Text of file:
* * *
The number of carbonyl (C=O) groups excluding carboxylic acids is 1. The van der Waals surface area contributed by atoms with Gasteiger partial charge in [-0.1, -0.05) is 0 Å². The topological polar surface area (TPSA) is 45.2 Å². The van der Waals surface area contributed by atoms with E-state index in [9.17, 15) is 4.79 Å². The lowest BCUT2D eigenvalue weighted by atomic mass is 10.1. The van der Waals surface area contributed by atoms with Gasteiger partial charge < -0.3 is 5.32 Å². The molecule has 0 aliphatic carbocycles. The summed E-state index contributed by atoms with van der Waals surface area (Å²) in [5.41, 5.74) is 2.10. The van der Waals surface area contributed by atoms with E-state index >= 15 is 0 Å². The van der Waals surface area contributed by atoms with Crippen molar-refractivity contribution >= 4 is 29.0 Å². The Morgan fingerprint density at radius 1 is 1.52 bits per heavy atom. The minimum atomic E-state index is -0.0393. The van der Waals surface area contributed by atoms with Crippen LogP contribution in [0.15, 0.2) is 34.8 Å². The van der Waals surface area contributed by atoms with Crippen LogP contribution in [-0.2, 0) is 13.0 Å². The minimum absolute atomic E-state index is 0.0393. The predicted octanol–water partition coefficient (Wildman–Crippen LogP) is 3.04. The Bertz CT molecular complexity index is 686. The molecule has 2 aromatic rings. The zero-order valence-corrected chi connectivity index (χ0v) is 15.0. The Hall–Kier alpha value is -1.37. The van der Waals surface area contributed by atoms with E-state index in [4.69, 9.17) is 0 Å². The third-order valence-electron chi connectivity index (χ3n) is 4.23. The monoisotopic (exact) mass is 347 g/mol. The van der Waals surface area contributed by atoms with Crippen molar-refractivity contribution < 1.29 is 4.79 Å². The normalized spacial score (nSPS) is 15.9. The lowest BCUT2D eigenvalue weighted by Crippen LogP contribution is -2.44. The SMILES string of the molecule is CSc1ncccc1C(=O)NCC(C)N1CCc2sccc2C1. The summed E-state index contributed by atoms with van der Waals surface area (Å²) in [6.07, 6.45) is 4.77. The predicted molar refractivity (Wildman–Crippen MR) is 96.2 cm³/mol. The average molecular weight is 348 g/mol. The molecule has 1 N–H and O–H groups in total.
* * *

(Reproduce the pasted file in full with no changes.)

The number of carbonyl (C=O) groups excluding carboxylic acids is 1. The van der Waals surface area contributed by atoms with Gasteiger partial charge in [-0.1, -0.05) is 0 Å². The topological polar surface area (TPSA) is 45.2 Å². The van der Waals surface area contributed by atoms with E-state index in [9.17, 15) is 4.79 Å². The lowest BCUT2D eigenvalue weighted by atomic mass is 10.1. The van der Waals surface area contributed by atoms with Gasteiger partial charge < -0.3 is 5.32 Å². The molecule has 0 aliphatic carbocycles. The summed E-state index contributed by atoms with van der Waals surface area (Å²) in [5.41, 5.74) is 2.10. The van der Waals surface area contributed by atoms with E-state index >= 15 is 0 Å². The van der Waals surface area contributed by atoms with Crippen molar-refractivity contribution >= 4 is 29.0 Å². The Morgan fingerprint density at radius 1 is 1.52 bits per heavy atom. The minimum atomic E-state index is -0.0393. The van der Waals surface area contributed by atoms with Crippen LogP contribution in [0.15, 0.2) is 34.8 Å². The van der Waals surface area contributed by atoms with Crippen LogP contribution in [-0.2, 0) is 13.0 Å². The minimum absolute atomic E-state index is 0.0393. The predicted octanol–water partition coefficient (Wildman–Crippen LogP) is 3.04. The Bertz CT molecular complexity index is 686. The molecule has 2 aromatic rings. The zero-order valence-corrected chi connectivity index (χ0v) is 15.0. The Hall–Kier alpha value is -1.37. The van der Waals surface area contributed by atoms with E-state index in [4.69, 9.17) is 0 Å². The third-order valence-electron chi connectivity index (χ3n) is 4.23. The monoisotopic (exact) mass is 347 g/mol. The van der Waals surface area contributed by atoms with Crippen molar-refractivity contribution < 1.29 is 4.79 Å². The normalized spacial score (nSPS) is 15.9. The lowest BCUT2D eigenvalue weighted by Crippen LogP contribution is -2.44. The SMILES string of the molecule is CSc1ncccc1C(=O)NCC(C)N1CCc2sccc2C1. The summed E-state index contributed by atoms with van der Waals surface area (Å²) in [6.07, 6.45) is 4.77. The predicted molar refractivity (Wildman–Crippen MR) is 96.2 cm³/mol. The average molecular weight is 348 g/mol. The molecule has 1 N–H and O–H groups in total.